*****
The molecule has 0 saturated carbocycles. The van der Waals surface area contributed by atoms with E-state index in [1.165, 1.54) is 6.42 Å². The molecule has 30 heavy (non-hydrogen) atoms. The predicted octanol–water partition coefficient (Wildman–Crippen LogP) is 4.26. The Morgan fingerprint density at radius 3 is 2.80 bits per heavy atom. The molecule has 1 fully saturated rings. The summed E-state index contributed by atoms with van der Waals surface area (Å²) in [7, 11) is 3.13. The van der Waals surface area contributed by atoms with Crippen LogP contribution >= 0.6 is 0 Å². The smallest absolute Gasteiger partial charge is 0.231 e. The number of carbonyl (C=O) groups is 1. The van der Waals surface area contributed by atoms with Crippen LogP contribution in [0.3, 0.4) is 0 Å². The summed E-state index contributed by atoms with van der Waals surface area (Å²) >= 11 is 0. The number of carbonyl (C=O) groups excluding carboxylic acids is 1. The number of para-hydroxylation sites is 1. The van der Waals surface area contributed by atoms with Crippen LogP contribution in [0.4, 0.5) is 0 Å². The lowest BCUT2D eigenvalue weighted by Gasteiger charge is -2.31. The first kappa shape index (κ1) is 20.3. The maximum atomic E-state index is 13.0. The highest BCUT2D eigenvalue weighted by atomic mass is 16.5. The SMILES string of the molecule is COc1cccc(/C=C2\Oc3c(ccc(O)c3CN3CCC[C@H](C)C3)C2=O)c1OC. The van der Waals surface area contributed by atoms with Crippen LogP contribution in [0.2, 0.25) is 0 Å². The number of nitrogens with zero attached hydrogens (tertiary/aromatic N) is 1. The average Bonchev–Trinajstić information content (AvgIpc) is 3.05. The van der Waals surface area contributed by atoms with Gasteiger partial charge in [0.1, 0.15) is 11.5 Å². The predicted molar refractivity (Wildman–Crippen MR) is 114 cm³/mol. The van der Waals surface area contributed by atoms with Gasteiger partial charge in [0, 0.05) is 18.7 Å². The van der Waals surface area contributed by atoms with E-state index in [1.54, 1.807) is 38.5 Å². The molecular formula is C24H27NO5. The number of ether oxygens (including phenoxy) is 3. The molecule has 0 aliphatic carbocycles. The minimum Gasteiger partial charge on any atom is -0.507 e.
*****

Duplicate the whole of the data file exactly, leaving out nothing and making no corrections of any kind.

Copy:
The molecule has 0 saturated carbocycles. The van der Waals surface area contributed by atoms with E-state index in [1.165, 1.54) is 6.42 Å². The molecule has 30 heavy (non-hydrogen) atoms. The predicted octanol–water partition coefficient (Wildman–Crippen LogP) is 4.26. The Morgan fingerprint density at radius 3 is 2.80 bits per heavy atom. The molecule has 1 fully saturated rings. The summed E-state index contributed by atoms with van der Waals surface area (Å²) in [7, 11) is 3.13. The van der Waals surface area contributed by atoms with Crippen LogP contribution >= 0.6 is 0 Å². The smallest absolute Gasteiger partial charge is 0.231 e. The number of carbonyl (C=O) groups is 1. The van der Waals surface area contributed by atoms with Crippen LogP contribution in [0.3, 0.4) is 0 Å². The summed E-state index contributed by atoms with van der Waals surface area (Å²) >= 11 is 0. The number of carbonyl (C=O) groups excluding carboxylic acids is 1. The number of para-hydroxylation sites is 1. The van der Waals surface area contributed by atoms with Crippen LogP contribution in [0.4, 0.5) is 0 Å². The lowest BCUT2D eigenvalue weighted by Gasteiger charge is -2.31. The first kappa shape index (κ1) is 20.3. The maximum atomic E-state index is 13.0. The highest BCUT2D eigenvalue weighted by atomic mass is 16.5. The SMILES string of the molecule is COc1cccc(/C=C2\Oc3c(ccc(O)c3CN3CCC[C@H](C)C3)C2=O)c1OC. The van der Waals surface area contributed by atoms with Crippen LogP contribution in [0.2, 0.25) is 0 Å². The number of nitrogens with zero attached hydrogens (tertiary/aromatic N) is 1. The average Bonchev–Trinajstić information content (AvgIpc) is 3.05. The van der Waals surface area contributed by atoms with Gasteiger partial charge in [0.1, 0.15) is 11.5 Å². The predicted molar refractivity (Wildman–Crippen MR) is 114 cm³/mol. The van der Waals surface area contributed by atoms with Gasteiger partial charge in [0, 0.05) is 18.7 Å². The van der Waals surface area contributed by atoms with E-state index in [1.54, 1.807) is 38.5 Å². The molecular formula is C24H27NO5. The number of ether oxygens (including phenoxy) is 3. The molecule has 0 aliphatic carbocycles. The minimum Gasteiger partial charge on any atom is -0.507 e.